I’ve attended Cuesta College for about two months, and though I’m having a great time here, there is something missing.
Something that I can feel, as the cold, lifeless air hits my face as I step on campus.
Something that most Americans can’t live without: a sport formally known as football.
Cuesta College’s football program ended in 1978. Meaning Cuesta College has spent a long, miserable 41 years being starved from the best sport ever created. Whether you like it or not, Cuesta College has a problem with getting the student populus to attend games.
Why is this? It all circles back to the fact that we don’t have football.
This article isn’t aimed to be negative towards our other sports teams. We have a pretty good tradition of winning around here, and I’m not questioning the ability of our student athletes by any means. But student attendance is a problem around Cuesta College. An article by Taylor Saugstad a couple of years ago references what looks like a pathetic show of support by lack of students at a Cuesta College basketball game.
It’s no secret that football would bring the most money to the school out of any other sports program, along with student body support, as it does for many other schools who have football. I mean, who doesn’t like to go to a football game? Nothing more in this world unites a student body by getting behind their school’s football team. This is a luxury that Cuesta College kids deserve to have.
Coming from a college in Visalia that I attended briefly last year, College of Sequoias, I was exposed to what it was like to having proper sports offered at school. The football team had a great tradition of exposing local kids to four year colleges, and gave the kids that didn’t get looks from four year universities a chance to prove their worth and get a second chance of excelling at football. So what is in the way of us having that same option here at Cuesta College?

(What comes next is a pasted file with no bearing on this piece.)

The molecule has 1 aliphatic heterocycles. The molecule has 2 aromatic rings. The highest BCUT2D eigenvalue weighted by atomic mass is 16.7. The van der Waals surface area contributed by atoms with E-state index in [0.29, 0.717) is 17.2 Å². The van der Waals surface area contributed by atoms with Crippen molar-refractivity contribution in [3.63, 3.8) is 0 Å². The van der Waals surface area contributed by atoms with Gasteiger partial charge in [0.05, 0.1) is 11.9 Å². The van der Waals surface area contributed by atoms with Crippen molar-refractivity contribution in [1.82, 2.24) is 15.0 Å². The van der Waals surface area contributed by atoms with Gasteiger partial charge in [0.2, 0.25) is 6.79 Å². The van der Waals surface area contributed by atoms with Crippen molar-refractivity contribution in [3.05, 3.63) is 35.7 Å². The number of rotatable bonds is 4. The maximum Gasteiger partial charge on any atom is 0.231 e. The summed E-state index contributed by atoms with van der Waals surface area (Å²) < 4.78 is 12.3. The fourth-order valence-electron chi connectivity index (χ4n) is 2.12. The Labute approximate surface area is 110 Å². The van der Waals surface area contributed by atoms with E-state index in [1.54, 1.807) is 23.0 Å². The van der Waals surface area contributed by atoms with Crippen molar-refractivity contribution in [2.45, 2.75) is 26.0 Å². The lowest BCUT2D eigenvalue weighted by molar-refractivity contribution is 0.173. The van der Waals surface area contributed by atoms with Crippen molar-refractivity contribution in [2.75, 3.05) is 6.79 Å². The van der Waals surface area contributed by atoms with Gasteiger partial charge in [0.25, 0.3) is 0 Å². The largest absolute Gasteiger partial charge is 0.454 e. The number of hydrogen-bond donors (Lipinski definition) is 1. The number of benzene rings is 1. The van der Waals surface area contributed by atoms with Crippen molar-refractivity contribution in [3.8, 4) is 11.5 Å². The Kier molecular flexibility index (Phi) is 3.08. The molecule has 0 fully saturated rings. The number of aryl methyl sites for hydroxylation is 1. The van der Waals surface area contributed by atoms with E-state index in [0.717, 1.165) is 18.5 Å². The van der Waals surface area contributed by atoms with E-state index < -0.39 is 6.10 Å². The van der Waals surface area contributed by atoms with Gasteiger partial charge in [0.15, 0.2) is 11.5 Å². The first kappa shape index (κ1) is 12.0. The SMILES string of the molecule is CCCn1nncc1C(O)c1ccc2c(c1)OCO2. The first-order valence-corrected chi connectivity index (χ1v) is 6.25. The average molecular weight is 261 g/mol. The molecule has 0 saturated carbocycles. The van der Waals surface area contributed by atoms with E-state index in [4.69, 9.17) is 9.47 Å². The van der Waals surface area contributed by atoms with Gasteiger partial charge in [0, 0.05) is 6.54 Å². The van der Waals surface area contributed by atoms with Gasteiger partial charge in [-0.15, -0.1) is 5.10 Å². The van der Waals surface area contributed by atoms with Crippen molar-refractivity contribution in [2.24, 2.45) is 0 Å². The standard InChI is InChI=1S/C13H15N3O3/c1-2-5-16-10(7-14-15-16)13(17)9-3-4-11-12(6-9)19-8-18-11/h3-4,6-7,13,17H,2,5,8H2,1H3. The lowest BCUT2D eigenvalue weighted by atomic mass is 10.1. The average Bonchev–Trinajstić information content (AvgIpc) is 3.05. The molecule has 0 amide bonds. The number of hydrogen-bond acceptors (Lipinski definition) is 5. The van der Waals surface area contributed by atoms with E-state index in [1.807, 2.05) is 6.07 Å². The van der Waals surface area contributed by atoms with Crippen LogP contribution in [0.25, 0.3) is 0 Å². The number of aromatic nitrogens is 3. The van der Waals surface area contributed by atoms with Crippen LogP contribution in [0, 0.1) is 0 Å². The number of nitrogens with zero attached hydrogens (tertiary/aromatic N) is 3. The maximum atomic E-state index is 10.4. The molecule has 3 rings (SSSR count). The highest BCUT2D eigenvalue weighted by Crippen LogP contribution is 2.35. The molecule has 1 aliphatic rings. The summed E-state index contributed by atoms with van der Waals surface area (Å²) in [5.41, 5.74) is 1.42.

We are in a unique situation, because universities with as great of an academic status as Cal Poly don’t necessarily appeal to most of our local high school football players. I took a look at the Cal Poly roster for football, and it was alarming to see how many players listed were not local. Cal Poly has only a handful of local kids on the team in comparison to players listed from other cities. So where are all these local players going to play? The nearest college with a football team is Allan Hancock College, in Santa Maria, Calif. which is 40 minutes from San Luis Obispo, and about an hour from Paso Robles, Morro Bay, and Atascadero.
What I gathered from this is, if you’re a senior at a high school in San Luis Obispo county, play football, and are attending Cuesta College next year; you are out of luck, and your dreams of becoming a college athlete become negated at the sad fact that there is no football team waiting for you at Cuesta. If you are in the same boat and are thinking of going elsewhere, you are held back by the crazy commute to what would be the nearest college who offers football, Allan Hancock College, who per their online roster contains not one player from San Luis Obispo.
It would also offer a decent amount of non-locals like myself to attend Cuesta College all the while playing football. A counter argument towards this would be San Luis Obispo’s insane housing market. This is solved by having NJCAA scholarships on hand, which somewhat solves the problem that many California schools face when scouting: a high priced housing market.
As you’d imagine, there are probably a lot of strings to pull and things to figure out regarding bringing football back, but it is worth it. It would bring attention to local players, school spirit to Cuesta College, and entertainment to its students.